Old Guard Soldiers perform 'Flags In' at ANC
May 28, 2010
By Alex McVeigh
WASHINGTON (Army News Service, May 28, 2010) -- Soldiers from the 3rd U.S. Infantry Regiment (The Old Guard) were joined by ceremonial units from around the military May 27 to perform "Flags In," their annual Memorial Day tradition at Arlington National Cemetery.
Ever since Memorial Day 1948 -- the same year The Old Guard was designated the Army's official ceremonial unit -- The Old Guard has been at ANC to place almost 300,000 American flags at the base of every grave in the cemetery.
Though Flags In is primarily The Old Guard's responsibility, they were assisted by the U.S. Marine Corps Ceremonial and Guard Company, U.S. Navy Ceremonial Guard, U.S. Air Force Honor Guard and the U.S. Coast Guard Ceremonial Honor Guard. The first flag was laid just after 2 p.m. at the Tomb of the Unknown Soldier.
For most Old Guard Soldiers, Flags In is a chance to remember and pay tribute to generations of servicemembers who came before.
"It's a great honor to be out here doing something a lot of Soldiers don't get a chance to do," said Spc. Adam Derickson, who was assigned to The Old Guard in January. "I requested to be on this assignment, and I've been looking forward to it since I got here. I wanted to be able to remember the ones who came before us, because we wouldn't be here without them."
While it was Derickson's first time, the day is no less significant for Soldiers who have participated in the event for several years.
"Every year it's the same feeling, very gratifying to be here," said Spc. Chad Welch, of Hotel Company. "We try to do the best we can to pay tribute, and I know my fellow Soldiers and I look forward to this every year."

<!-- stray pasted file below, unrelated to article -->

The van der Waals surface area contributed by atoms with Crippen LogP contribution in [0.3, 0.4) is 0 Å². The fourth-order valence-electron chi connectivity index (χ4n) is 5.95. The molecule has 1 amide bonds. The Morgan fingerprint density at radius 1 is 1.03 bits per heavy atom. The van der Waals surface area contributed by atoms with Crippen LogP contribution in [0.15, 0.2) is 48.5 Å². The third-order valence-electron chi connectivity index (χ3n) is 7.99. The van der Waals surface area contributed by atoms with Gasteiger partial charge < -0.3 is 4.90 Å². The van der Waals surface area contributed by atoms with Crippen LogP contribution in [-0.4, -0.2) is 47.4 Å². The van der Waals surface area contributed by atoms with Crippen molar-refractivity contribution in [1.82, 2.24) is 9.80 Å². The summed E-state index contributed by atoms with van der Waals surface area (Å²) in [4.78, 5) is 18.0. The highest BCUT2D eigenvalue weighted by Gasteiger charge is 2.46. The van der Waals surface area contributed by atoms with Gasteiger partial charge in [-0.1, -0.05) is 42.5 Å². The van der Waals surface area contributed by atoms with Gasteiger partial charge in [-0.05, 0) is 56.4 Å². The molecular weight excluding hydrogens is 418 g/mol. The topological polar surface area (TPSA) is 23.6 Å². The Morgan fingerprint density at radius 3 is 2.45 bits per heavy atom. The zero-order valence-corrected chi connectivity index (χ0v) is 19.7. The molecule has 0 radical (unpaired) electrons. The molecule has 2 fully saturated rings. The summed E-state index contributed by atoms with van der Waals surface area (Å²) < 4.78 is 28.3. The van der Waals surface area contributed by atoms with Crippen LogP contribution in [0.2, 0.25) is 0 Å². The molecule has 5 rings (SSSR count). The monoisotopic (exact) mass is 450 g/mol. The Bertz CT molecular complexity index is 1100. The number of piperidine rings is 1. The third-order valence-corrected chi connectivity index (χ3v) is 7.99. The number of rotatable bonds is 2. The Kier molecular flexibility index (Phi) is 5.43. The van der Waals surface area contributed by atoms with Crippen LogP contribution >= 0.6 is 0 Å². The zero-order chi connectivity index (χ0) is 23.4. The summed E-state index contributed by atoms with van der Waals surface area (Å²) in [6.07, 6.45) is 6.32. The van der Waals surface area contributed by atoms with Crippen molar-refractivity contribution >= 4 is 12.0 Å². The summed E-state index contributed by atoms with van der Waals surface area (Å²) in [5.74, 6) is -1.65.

No one who rests in ANC was forgotten, as the Soldiers also took time to lay a flag in front of each column at the Columbarium, which houses cremated remains.
Even with several hundred servicemembers participating, it still takes almost three hours for them to canvas the cemetery's 612 acres.
The lines of Soldiers marching with their backpacks filled with flags also made an impression on tourists who were making their way through the cemetery.
"It's quite a sight, to see them marching along like that, and making sure each stone has a flag in front of them," said Leon Savart, who was visiting from West Des Moines, Iowa. "I figured they were just going to do a section or something, but to think of every single grave here having a flag, that's quite a tribute to our armed forces."
The flags will remain in the cemetery throughout the Memorial Day weekend, and Soldiers from The Old Guard will remain on guard through the weekend as well.
(Alex McVeigh writes for the Pentagram at Joint Base Myer-Henderson Hall)